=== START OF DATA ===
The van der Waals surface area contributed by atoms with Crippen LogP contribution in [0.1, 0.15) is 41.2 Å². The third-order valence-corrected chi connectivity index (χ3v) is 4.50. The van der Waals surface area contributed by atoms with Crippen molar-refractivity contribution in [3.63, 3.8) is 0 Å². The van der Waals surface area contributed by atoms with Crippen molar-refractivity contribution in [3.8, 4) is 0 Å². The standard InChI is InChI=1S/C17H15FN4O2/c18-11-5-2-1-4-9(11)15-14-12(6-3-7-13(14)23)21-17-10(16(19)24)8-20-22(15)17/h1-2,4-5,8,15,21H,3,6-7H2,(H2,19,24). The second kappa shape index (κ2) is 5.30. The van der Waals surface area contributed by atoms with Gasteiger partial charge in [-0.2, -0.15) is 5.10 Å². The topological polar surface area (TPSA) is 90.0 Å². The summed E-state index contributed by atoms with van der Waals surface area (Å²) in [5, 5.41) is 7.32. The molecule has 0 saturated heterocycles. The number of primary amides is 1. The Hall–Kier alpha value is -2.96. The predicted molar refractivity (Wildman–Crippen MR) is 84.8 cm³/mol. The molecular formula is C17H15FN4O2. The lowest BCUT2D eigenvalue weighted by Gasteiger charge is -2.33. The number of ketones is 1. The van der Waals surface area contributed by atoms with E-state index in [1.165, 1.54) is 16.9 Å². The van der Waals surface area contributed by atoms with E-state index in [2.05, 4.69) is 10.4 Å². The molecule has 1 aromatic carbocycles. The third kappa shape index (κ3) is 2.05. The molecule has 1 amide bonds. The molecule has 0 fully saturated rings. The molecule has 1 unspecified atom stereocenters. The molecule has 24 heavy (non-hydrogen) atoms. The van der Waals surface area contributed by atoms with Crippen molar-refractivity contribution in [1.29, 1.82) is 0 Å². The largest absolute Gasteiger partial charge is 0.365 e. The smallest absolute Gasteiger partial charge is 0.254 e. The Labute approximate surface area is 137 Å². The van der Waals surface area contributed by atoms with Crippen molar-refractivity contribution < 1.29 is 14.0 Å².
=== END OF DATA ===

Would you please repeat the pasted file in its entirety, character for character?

The van der Waals surface area contributed by atoms with Crippen LogP contribution in [0.1, 0.15) is 41.2 Å². The third-order valence-corrected chi connectivity index (χ3v) is 4.50. The van der Waals surface area contributed by atoms with Crippen molar-refractivity contribution in [3.63, 3.8) is 0 Å². The van der Waals surface area contributed by atoms with Crippen molar-refractivity contribution in [3.8, 4) is 0 Å². The standard InChI is InChI=1S/C17H15FN4O2/c18-11-5-2-1-4-9(11)15-14-12(6-3-7-13(14)23)21-17-10(16(19)24)8-20-22(15)17/h1-2,4-5,8,15,21H,3,6-7H2,(H2,19,24). The second kappa shape index (κ2) is 5.30. The van der Waals surface area contributed by atoms with Gasteiger partial charge in [-0.2, -0.15) is 5.10 Å². The topological polar surface area (TPSA) is 90.0 Å². The summed E-state index contributed by atoms with van der Waals surface area (Å²) in [5, 5.41) is 7.32. The molecule has 0 saturated heterocycles. The number of primary amides is 1. The Hall–Kier alpha value is -2.96. The predicted molar refractivity (Wildman–Crippen MR) is 84.8 cm³/mol. The molecular formula is C17H15FN4O2. The lowest BCUT2D eigenvalue weighted by Gasteiger charge is -2.33. The number of ketones is 1. The van der Waals surface area contributed by atoms with E-state index in [1.165, 1.54) is 16.9 Å². The van der Waals surface area contributed by atoms with E-state index in [2.05, 4.69) is 10.4 Å². The molecule has 1 aromatic carbocycles. The third kappa shape index (κ3) is 2.05. The molecule has 1 amide bonds. The molecule has 0 fully saturated rings. The molecule has 1 unspecified atom stereocenters. The molecule has 24 heavy (non-hydrogen) atoms. The van der Waals surface area contributed by atoms with Crippen molar-refractivity contribution in [1.29, 1.82) is 0 Å². The largest absolute Gasteiger partial charge is 0.365 e. The smallest absolute Gasteiger partial charge is 0.254 e. The Labute approximate surface area is 137 Å². The van der Waals surface area contributed by atoms with Crippen molar-refractivity contribution < 1.29 is 14.0 Å².